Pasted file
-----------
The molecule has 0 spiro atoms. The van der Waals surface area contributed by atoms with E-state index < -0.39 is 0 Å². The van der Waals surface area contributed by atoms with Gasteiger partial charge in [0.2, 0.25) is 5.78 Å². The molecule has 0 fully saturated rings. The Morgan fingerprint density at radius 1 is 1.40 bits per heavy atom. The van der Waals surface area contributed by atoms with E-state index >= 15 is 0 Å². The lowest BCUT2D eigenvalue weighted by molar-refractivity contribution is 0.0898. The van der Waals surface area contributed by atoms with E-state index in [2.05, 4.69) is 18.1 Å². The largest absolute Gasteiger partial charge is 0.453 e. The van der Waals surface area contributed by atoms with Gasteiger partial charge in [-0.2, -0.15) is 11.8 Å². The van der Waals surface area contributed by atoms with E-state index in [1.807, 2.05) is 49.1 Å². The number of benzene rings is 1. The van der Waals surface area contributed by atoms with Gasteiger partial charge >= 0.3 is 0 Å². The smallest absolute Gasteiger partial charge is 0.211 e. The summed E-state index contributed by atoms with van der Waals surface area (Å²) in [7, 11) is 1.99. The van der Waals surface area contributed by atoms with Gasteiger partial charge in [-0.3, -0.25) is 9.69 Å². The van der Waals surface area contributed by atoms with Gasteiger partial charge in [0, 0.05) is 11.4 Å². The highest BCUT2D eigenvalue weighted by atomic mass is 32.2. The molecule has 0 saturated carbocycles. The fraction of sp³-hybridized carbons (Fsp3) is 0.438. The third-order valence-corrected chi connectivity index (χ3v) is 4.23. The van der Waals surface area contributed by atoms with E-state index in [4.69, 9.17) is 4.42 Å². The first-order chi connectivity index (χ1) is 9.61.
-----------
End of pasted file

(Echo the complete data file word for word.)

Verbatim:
The molecule has 0 spiro atoms. The van der Waals surface area contributed by atoms with E-state index < -0.39 is 0 Å². The van der Waals surface area contributed by atoms with Gasteiger partial charge in [0.2, 0.25) is 5.78 Å². The molecule has 0 fully saturated rings. The Morgan fingerprint density at radius 1 is 1.40 bits per heavy atom. The van der Waals surface area contributed by atoms with E-state index >= 15 is 0 Å². The lowest BCUT2D eigenvalue weighted by molar-refractivity contribution is 0.0898. The van der Waals surface area contributed by atoms with E-state index in [2.05, 4.69) is 18.1 Å². The largest absolute Gasteiger partial charge is 0.453 e. The van der Waals surface area contributed by atoms with Gasteiger partial charge in [-0.2, -0.15) is 11.8 Å². The van der Waals surface area contributed by atoms with E-state index in [1.807, 2.05) is 49.1 Å². The number of benzene rings is 1. The van der Waals surface area contributed by atoms with Gasteiger partial charge >= 0.3 is 0 Å². The smallest absolute Gasteiger partial charge is 0.211 e. The summed E-state index contributed by atoms with van der Waals surface area (Å²) in [7, 11) is 1.99. The van der Waals surface area contributed by atoms with Gasteiger partial charge in [-0.3, -0.25) is 9.69 Å². The van der Waals surface area contributed by atoms with Gasteiger partial charge in [0, 0.05) is 11.4 Å². The highest BCUT2D eigenvalue weighted by atomic mass is 32.2. The molecule has 0 saturated carbocycles. The fraction of sp³-hybridized carbons (Fsp3) is 0.438. The third-order valence-corrected chi connectivity index (χ3v) is 4.23. The van der Waals surface area contributed by atoms with E-state index in [4.69, 9.17) is 4.42 Å². The first-order chi connectivity index (χ1) is 9.61.